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Capillary mat cooling system - an air conditioning alternative

27 Feb
Capillary mat cooling system - an air conditioning alternative
Air Conditioning

Not a fan of air conditioning?

If you don’t like you air conditioning blown through ducts or don’t like the look of air conditioning indoor units, there is now a new more comfortable method of air conditioning using capillary heating and cooling mats. Also, installing capillary mats in the ceiling is less costly compared to underfloor hydronic heating and hydronic radiators. 

The capillary mat cooling system can be easily retrofitted to existing buildings and provide builders and architects with considerable design flexibility for energy-efficient and cost-conscious construction. Capillary heating and cooling mats ensure energy-saving and a pleasant indoor temperature in all types of buildings including family homes and offices.

Capillary heating and cooling mats are manufactured from soft tempered copper tubing with aluminium fins for excellent thermal conduction and long life.

Technique – how it works

Mats are made up of capillary tubes and installed in a closed loop system of thin tubes. These tubes are connected to the hydronic heating and cooling circuit, powered by a reverse cycle heat pump, with either hot or cold water flowing through the capillary tubes regulating the room temperature.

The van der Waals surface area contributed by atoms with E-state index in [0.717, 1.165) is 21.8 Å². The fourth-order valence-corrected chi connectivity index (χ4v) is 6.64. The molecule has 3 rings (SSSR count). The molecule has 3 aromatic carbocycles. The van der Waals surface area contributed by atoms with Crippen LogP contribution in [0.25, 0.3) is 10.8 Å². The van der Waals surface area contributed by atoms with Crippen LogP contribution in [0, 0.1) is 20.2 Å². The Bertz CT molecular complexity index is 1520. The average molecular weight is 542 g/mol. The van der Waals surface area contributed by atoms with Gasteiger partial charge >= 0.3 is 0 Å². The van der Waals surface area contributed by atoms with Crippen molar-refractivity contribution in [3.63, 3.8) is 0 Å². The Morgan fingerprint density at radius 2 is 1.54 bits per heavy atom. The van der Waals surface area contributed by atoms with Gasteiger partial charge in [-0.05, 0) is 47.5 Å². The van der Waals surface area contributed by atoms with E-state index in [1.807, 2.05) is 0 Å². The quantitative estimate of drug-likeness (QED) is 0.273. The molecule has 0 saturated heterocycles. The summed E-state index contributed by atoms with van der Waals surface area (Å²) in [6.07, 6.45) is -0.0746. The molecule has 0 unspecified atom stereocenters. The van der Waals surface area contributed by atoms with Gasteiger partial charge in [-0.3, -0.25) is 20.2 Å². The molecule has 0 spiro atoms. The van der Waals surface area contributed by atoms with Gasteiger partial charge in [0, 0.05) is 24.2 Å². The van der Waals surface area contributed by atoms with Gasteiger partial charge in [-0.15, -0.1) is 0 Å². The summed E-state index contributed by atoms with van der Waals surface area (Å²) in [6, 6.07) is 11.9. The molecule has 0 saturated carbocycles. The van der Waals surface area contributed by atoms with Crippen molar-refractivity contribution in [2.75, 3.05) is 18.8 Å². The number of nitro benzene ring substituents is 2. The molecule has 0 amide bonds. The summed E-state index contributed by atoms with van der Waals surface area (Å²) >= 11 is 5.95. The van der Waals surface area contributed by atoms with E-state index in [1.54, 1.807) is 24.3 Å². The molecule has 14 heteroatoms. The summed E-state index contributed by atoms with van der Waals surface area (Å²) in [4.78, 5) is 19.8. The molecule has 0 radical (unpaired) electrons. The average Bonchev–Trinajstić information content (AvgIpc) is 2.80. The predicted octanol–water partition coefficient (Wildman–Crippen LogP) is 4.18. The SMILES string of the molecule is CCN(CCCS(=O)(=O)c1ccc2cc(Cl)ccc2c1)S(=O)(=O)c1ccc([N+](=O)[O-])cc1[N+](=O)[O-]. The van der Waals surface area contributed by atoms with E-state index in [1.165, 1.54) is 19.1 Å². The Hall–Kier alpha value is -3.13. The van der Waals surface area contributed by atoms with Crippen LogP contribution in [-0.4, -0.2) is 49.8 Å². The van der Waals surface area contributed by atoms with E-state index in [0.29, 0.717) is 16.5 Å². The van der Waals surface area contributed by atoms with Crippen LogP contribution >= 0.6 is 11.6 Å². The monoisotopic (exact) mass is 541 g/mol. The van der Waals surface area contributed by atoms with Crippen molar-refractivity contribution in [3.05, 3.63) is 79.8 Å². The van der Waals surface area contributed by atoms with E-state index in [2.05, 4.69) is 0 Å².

In heating mode, the system will operate best with the water temperature at around 40 degrees. In cooling mode, the system water will be above the dew point to avoid condensation.

The system can be powered by solar energy from roof top panels.

Installation

In the installation of the heating and cooling mat system, all materials must be non-corrosive, to avoid causing sludge which may lead to system malfunction. Materials such as plastic, stainless steel, copper, brass and red brass can be used with the capillary system.

How the heating and cooling mats are regulated?

In cooling reverse/cooling mode, the heat pump is governed by a dew point guard to ensure that it supplies cold hydronic water above the dew point temperature, typically around 16 degrees.

In heating mode, the heat pump only needs to supply warm water (not hot water) between 35 to 40 degrees, which is an easy task for a heat pump so it uses less power. Also, this warm temperature is easier for valves and fittings and avoids overheating the ceiling.

 

 

Get in touch

There are many solar hydronic heating and cooling source methods available including air and ground source heat pumps, solar plates, and evacuated tubes.

To get an indication of what might work for you and the price, jump onto our online configurator, enter your information in response to the questions asked and receive an indicative quote.
Alternatively, fill out our quick contact form and one of our representatives would get in touch with you.

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